The computer 20 may operate in a networked environment using logical connections to one or more remote computers, such as remote computers 49 a and 49 b. Remote computers 49 a and 49 b may each be another personal computer, a server, a router, a network PC, a peer device or other common network node, and typically includes many or all of the elements described above relative to the computer 20, although only memory storage devices 50 a and 50 b and their associated application programs 36 a and 36 b have been illustrated in FIG. 1A. The logical connections depicted in FIG. 1A include a local area network (LAN) 51 and a wide area network (WAN) 52 that are presented here by way of example and not limitation. Such networking environments are commonplace in office-wide or enterprise-wide computer networks, intranets and the Internet.

When used in a LAN networking environment, the computer 20 is connected to the local network 51 through a network interface or adapter 53. When used in a WAN networking environment, the computer 20 may include a modem 54, a wireless link, or other means for establishing communications over the wide area network 52, such as the Internet. The modem 54, which may be internal or external, is connected to the system bus 23 via the serial port interface 46. In a networked environment, program modules depicted relative to the computer 20, or portions thereof, may be stored in the remote memory storage device. It will be appreciated that the network connections shown are exemplary and other means of establishing communications over wide area network 52 may be used.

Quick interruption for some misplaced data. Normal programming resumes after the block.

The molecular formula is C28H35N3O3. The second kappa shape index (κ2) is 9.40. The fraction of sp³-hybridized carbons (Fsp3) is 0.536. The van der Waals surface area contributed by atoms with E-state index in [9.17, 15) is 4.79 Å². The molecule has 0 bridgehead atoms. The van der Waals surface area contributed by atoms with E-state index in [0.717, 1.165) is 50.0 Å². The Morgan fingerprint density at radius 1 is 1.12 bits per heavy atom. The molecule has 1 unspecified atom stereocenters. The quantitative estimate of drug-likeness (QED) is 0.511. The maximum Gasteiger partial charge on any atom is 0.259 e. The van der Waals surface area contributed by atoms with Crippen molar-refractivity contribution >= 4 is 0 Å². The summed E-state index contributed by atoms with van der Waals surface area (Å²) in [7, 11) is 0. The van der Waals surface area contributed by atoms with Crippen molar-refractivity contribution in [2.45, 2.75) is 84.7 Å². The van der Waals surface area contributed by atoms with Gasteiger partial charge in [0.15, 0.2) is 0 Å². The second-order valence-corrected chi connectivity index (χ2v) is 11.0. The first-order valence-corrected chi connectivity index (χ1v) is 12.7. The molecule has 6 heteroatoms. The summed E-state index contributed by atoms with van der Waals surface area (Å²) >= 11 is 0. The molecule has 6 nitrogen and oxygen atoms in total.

Now referring to FIG. 1B, an exemplary network environment shown generally at 102 is illustrated. Network 102 includes a cloud of servers 100 that provides network and computing services. The term “cloud of servers” is to be understood as referring to a group of one or more servers, any one of which may be used to provide network and computing services to clients. For purposes of illustration, cloud 100 includes three servers, namely, servers 110, 120, and 130. The number of servers in any particular network in which the invention is practiced is not critical with respect to the manner in which the invention operates. Depending on the size of network 102, the capabilities of the servers, and the network services required by the clients, as few as one server or as many servers as needed may be included in cloud 100. Moreover, the individual servers 110, 120 and 130 in cloud 100 may be in a single general location in an enterprise, or may be located remotely with respect to one another.

Network 102 also includes one or more clients connected to the cloud of servers 100 by way of a data communication infrastructure 180, which may be wired or wireless. For illustration purposes, clients 140, 150, 160, and 170, which may be any special-purpose of general-purpose computers, are depicted in FIG. 1B. As used herein, the term “leaf nodes” shall refer to clients associated with a network in which the invention is employed. In practice, network 102 can have as few as one client or can have as many clients as is required by the enterprise or organization served by the network. While network 102 might have only one client, the full benefits of the invention are often more pronounced when a plurality of clients are associated with the network, since the invention enables access and synchronization of multiple copies of a particular resource that may be shared among any number of clients. Indeed, one of the advantageous features of the invention is that it can reliably and efficiently manage the synchronization of shared resources, even as the number of clients associated with network 100 grows large.

A client can comprise an internal or external computer readable media for providing local, nonvolatile storage of information, as will be further explained below. Servers 110, 120 and 130, are kept in consistent replica of data among themselves so that changes can be entered into any one of the servers. As will be explained below, implementation of the present invention allows for the modifying of a resource by a client regardless of whether that client is logged on or logged off from communication infrastructure 180, ensures synchronization of all copies of a resource whether at a server or at a client, and optimizes network bandwidth and time by preventing redundant transmission of data across infrastructure 180.